4WDing in my Ferrari

14.07.17

If I told you that I’d just bought a Ferrari and I was taking it out for a test drive this weekend where would you expect me to take it? Open road somewhere with some nice sweeping corners?

What about if I told you I was taking it 4WDing … What would your response be?

Trying to go off road in a vehicle not designed to do so is quite silly! Why on earth would someone buy such a perfectly designed piece of machinery and try and do something with it that it has never been designed to do?

Why not buy a vehicle that is fit for purpose and can do the job I want it to do? Why not just buy a 4WD in the first place?

Yes, I can spend thousands of dollars trying to modify my Ferrari in an attempt to turn it into a 4WD, however, it will never perform as well a vehicle specifically designed to BE a 4WD.

The same applies to our furry companions … our dogs. Each dog has been specifically designed to DO a certain task; herding, guarding, retrieving, companionship … and they are, or were once upon a time very good at these.

A common problem I come across as a professional trainer is addressing owners expectations and explaining that their dog simply is not ‘wired’ to be capable of doing some things that the owners would like them to do …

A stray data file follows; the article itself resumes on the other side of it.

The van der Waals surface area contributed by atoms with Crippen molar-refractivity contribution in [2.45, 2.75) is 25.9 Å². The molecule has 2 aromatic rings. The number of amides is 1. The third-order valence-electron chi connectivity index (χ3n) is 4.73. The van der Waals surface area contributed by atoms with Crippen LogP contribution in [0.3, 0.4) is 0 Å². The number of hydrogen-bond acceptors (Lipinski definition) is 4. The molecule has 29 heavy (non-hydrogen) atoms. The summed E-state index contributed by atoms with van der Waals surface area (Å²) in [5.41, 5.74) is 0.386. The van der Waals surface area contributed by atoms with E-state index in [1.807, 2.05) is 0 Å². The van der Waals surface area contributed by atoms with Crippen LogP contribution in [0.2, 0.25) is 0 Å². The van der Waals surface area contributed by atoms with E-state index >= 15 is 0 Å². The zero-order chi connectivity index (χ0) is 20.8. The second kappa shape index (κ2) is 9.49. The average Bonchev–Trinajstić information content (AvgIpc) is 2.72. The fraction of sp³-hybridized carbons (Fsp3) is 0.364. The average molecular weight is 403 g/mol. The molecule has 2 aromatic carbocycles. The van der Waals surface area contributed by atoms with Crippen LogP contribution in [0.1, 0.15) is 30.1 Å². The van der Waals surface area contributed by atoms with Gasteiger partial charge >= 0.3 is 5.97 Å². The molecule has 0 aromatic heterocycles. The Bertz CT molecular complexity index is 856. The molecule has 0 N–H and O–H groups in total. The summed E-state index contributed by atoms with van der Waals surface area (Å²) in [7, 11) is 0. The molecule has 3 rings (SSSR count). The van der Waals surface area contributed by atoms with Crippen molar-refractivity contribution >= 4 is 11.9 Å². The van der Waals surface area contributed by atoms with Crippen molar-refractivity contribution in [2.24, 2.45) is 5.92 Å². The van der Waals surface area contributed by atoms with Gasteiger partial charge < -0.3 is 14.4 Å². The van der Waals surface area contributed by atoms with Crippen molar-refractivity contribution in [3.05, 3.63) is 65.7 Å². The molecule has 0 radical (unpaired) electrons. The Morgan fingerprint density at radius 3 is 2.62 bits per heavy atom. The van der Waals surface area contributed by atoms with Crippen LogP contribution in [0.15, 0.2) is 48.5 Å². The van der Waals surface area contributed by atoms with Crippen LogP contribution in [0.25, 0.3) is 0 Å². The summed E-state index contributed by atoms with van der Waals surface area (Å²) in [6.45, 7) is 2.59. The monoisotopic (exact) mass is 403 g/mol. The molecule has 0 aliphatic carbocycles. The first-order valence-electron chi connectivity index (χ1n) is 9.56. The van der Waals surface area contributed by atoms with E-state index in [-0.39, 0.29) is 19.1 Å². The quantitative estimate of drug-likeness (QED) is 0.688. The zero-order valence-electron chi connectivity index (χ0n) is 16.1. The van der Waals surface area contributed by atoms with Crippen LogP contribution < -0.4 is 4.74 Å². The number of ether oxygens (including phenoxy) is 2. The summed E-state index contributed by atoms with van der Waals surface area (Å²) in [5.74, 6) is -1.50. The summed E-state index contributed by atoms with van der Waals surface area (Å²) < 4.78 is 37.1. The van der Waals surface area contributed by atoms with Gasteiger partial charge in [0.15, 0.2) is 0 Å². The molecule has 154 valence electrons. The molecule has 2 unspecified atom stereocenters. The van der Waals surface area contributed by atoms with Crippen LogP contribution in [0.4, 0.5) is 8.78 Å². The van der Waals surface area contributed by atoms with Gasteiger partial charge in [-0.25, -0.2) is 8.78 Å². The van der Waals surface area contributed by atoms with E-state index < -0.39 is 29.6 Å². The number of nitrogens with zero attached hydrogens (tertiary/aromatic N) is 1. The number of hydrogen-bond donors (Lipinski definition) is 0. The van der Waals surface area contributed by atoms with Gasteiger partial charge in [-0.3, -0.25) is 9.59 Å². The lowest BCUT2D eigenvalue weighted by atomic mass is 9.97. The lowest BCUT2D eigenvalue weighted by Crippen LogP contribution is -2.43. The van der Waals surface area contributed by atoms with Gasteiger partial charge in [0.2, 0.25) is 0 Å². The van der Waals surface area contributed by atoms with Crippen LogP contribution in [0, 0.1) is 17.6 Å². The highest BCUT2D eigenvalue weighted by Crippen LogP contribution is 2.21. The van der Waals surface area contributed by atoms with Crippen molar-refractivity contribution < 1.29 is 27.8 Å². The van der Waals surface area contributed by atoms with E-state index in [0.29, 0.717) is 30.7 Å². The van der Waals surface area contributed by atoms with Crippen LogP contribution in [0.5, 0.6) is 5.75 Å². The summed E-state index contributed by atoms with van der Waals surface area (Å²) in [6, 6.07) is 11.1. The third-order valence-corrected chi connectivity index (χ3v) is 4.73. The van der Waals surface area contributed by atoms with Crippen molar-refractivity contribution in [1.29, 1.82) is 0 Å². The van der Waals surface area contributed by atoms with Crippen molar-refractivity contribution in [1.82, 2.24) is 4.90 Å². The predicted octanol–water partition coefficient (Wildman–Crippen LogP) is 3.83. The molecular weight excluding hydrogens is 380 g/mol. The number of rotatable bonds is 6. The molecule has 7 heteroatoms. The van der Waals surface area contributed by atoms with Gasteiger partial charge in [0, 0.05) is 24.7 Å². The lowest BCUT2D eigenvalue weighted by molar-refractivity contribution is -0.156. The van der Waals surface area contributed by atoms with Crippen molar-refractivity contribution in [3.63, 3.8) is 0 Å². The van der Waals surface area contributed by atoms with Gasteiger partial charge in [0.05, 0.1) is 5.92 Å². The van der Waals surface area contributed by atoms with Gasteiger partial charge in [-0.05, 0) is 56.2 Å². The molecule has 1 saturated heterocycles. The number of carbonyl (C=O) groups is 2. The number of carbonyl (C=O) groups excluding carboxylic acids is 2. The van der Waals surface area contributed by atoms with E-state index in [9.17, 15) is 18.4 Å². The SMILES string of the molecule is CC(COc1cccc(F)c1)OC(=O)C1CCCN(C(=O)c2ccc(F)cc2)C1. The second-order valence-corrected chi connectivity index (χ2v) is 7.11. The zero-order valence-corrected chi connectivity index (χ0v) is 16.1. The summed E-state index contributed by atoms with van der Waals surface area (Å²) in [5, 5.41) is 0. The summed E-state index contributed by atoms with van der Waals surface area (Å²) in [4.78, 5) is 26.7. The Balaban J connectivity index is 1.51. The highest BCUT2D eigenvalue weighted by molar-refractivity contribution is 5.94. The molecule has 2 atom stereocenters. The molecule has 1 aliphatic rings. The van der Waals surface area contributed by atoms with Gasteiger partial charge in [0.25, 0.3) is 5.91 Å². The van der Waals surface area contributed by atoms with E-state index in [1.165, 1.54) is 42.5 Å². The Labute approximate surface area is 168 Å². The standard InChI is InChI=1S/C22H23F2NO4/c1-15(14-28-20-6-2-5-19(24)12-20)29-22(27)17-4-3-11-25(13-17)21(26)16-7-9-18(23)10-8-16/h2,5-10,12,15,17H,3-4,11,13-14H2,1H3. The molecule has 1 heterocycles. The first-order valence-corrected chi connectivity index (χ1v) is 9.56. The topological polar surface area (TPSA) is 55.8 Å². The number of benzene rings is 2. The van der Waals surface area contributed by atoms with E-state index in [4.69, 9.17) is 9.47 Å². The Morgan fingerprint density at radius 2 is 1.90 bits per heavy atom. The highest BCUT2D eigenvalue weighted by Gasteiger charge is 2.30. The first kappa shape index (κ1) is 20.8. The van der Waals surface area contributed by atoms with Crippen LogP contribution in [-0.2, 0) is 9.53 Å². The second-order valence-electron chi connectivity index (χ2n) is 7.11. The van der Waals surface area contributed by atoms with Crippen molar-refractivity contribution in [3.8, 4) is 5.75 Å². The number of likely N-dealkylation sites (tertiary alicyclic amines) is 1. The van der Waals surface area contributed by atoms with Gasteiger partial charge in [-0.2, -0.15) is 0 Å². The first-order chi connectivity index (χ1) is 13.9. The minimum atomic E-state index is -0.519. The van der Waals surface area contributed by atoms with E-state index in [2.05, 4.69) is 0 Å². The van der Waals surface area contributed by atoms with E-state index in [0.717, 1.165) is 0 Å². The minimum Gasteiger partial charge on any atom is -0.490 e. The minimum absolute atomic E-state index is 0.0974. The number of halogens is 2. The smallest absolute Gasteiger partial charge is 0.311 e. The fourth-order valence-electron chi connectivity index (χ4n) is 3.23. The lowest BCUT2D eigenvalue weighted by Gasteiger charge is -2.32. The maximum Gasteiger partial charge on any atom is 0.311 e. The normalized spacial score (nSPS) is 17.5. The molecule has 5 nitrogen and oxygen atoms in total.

• Some dogs are not bred to be overly social towards other dogs. Taking these dogs to dog parks at peak times will only encourage undesirable behaviours and stress.
  • Some dogs are bred to need lots of companionship. Expecting these dogs to spend most of their time outside and away from the family and sleep outside can nurture separation-related behaviours.
  • Some dogs are bred to work long hours expending both mental and physical energy. To expect these dogs to be content with simple daily exercise and basic training is a direct route to boredom related behaviours, or worse.
  • Some dogs are bred to be wary. Taking these dogs to cafes and other busy locations and expecting them to tolerate attention and/or affection from strangers is a recipe for disaster.

 

The list goes on …

Of course, irrelevant of breed some dogs can be taught to cope with environments and tasks that they were not bred specifically for, however others cannot … and just like my Ferrari, they get bogged!

So what is the difference? Why can some dogs cope with all other dogs? Why can some dogs walk nicely along a street without pulling, lunging or barking? Why can some dogs enjoy affection from every stranger they meet? Why can some dogs sleep outside and others not???

Because every dog is an individual, and just like us they have their own individual personality; likes, dislikes and capabilities … and that’s okay!

Helping owners understand their own individual dog, work within their dogs’ capabilities whilst watching the bond between dog and owner grow through mutual understanding is an absolute highlight of my job.

 

Work with the dog you have, not towards the dog you wish you had.

 

Happy training!

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